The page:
The following institutions participated in the cooperation on surveying the risk of future earthquakes, surveying the risk in areas exposed to landslides, and training in the calculation of fish stocks:
- NORSAR in cooperation with NED University of Engineering & Technology, Pakistan Meteorological Department
- The Norwegian Mapping Authority with Survey of Pakistan
- The Norwegian University of Science and Technology (NTNU) with NED University of Engineering & Technology and the National University of Science & Technology
- Norwegian University of Life Sciences (NMBU) with COMSATS Institute of Information Technology
Norway contributed NOK 2,1 million in support to the UN Office on Drugs and Crime’s (UNODC’s) crime prevention programme in Punjab province in 2014. Training of police, upgrading of equipment, a separate office for scene-of-crime investigation and greater cooperation with the prosecuting authorities have increased the capacity to present evidence before the court and to prosecute criminal acts. The Norwegian National Criminal Investigation Service (KRIPOS) has participated in the training of Pakistani police officers.
Education and training
In 2014, Norway contributed NOK 17,5 million to a national vocational training reform initiated by the German government’s development assistance organization GIZ. The national framework for vocational qualification was completed in 2014.
The standards of competence have been drawn up in cooperation with employers. A total of 54 training institutions have been assessed and found to comply with national standards. Altogether 4.000 teachers of vocational subjects have undergone further teacher training.
A bachelor degree in vocational training has been developed through a collaboration between two Pakistani and one German university. A legislative proposal for the development, regulation and use of apprentice schemes has been prepared.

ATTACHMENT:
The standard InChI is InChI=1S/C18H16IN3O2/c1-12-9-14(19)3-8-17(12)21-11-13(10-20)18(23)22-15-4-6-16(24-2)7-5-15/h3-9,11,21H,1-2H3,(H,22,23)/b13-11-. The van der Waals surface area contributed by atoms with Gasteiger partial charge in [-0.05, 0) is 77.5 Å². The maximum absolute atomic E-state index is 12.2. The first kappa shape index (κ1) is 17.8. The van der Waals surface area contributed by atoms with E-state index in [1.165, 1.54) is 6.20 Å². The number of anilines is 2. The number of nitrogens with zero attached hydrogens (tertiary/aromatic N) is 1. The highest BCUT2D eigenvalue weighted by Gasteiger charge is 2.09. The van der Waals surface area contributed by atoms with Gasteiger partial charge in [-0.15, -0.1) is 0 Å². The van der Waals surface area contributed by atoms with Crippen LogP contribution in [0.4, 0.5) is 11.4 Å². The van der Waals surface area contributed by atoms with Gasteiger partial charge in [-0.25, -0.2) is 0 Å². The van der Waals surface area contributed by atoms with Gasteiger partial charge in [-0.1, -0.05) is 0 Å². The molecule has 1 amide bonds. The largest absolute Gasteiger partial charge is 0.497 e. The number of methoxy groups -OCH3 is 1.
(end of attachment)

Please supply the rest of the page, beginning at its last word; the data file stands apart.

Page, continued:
A national information system for listing of job seekers and jobs in vocational subjects went live in 2014.
Since 2011, the programme’s fund for innovative training has encompassed 50.000 persons from groups that find it difficult to enter the labour market, i.e. youth, transgender persons, women, the disabled and persons from conflict-affected areas. Altogether 66 enterprises and potential employers are involved in the training.
A total of NOK 13 million was disbursed to the CIADP rural development programme in 2014. In cooperation with local organizations, in 2014 CIADP has:
- Built protective infrastructure and planted 75.000 trees to reduce the damaging effects of floods and landslides for 900 families
- Installed LED lighting and LPG stoves to replace coke stoves, and reduced health injuries in 1.500 households
- Provided income opportunities for 500 women through training and intermediate goods for egg production, beekeeping and fruit cultivation
- Installed equipment in ten school laboratories and built twelve new classrooms at girls’ schools